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Assmussen Cleared, But We're Not Sure of What

The big news in horse racing land today is signal impasses, lost handles, infighting, fewer owners, that the Steve Asmussen "investigation" has been wrapped up. For a good read about it, the TDN had a good article.

For those of you wondering what he was cleared of, well, I am too.

Unless butchering the english language is a crime, the PETA video and expose didn't show any rule breaking, as far as I could see. There was no magic potion, devlishly being injected at post time to snare a big cash and laugh all the way to the bank. There were no mob contacts, trips into dark shadow basements to buy the latest synthetic EPO, or meetings with shady figures.

There was a stable doing every day business.

Big stables nowadays - I believe this, but it might be naive - do not deal in magic potions. Asmussen, and those like them, run large enterprises and make a lot of money doing it. They'd have to be nuts to risk it all. What they are doing - and this is what rubs everyone the wrong way in some form - is running a business.

As shown on the video regarding unloading a "rat" to trainer Rudy Rodriguez, patch them up, jam them, get rid of them and replace them, is the business-mantra of the modern large stable. That's the way the game is played. That's the way, in 2014, owners are attracted to buy more horses.

Yes, there are still many horsemen who would rather wait on horses, nurse their lesser stock back to perfect health, and play the game that way. But the problem is: They're the ones that don't have owners.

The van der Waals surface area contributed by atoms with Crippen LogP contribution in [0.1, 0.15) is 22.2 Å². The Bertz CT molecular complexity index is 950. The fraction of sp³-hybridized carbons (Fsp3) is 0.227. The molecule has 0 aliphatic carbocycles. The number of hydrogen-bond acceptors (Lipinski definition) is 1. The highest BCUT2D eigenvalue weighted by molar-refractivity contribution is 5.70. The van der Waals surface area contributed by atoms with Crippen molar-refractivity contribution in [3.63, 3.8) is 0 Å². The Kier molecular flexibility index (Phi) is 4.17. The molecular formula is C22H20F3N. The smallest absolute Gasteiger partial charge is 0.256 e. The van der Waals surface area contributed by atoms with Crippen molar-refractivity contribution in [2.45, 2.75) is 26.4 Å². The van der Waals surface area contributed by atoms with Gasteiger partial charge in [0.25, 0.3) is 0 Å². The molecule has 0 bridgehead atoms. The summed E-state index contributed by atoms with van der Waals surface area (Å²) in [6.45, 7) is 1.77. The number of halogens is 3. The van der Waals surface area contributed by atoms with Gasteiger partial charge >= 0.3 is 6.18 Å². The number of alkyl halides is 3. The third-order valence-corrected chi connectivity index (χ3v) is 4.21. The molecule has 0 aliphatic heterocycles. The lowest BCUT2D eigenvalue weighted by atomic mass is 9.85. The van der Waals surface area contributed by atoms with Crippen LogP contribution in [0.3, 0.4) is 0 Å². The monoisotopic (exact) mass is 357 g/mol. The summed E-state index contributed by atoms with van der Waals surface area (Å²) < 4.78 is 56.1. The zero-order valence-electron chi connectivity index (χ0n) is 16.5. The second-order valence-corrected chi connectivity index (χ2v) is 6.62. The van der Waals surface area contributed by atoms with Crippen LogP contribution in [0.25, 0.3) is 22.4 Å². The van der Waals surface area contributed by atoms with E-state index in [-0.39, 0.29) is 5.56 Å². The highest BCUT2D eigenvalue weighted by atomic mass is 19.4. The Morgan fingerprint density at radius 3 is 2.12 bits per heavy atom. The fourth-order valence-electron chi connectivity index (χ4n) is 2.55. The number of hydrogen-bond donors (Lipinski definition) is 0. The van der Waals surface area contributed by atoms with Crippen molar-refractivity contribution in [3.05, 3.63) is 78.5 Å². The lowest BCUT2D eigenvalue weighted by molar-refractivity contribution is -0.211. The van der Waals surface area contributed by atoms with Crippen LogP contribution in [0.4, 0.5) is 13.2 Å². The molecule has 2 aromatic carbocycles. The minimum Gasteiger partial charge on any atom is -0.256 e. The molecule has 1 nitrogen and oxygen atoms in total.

I think some people that want to see racing changed at a fundamental and cultural level - to better protect animals, and to make the game better for new investment - were in some strange way hoping that the commission and others found some sort of smoking gun; as the now Chicago Mayor once said "never let a good crisis go to waste". But that's not fair. Steve Asmussen did not create the modern horse racing stable, he is simply filling a demand driven niche, and he doesn't deserve to go down for the failings of an entire industry.

Horse racing has many, many issues. Good investment is on the sidelines. There are too many  stables that treat animals like commodities. There are those who think a racing license and a few dollars in their pockets gives them a right to be in the business, rather than a privilege. That will have to change to forge a new, vibrant investment model, and perhaps one day it will. But that day is not today.


Comments

Ron said…
Not that I care, because I factor cheating into my handicapping, but he did talk about Santana using a buzzer. I doubt that Blasi just made that up. The claiming game has been poker with broken down nags since I was a kid, so I look at that as business as usual.
Tinky said…
Good points, as usual, but it is extremely na├»ve to think that trainers of big stables – including SA – don't or haven't cheated. In fact, in some cases, their businesses were built on illicit foundations.

An analogy would be drug dealers. Most people would scratch their heads and wonder why dealers don't simply retire unscathed with millions in the bank, rather than accepting further risk. Some do, of course, but most don't.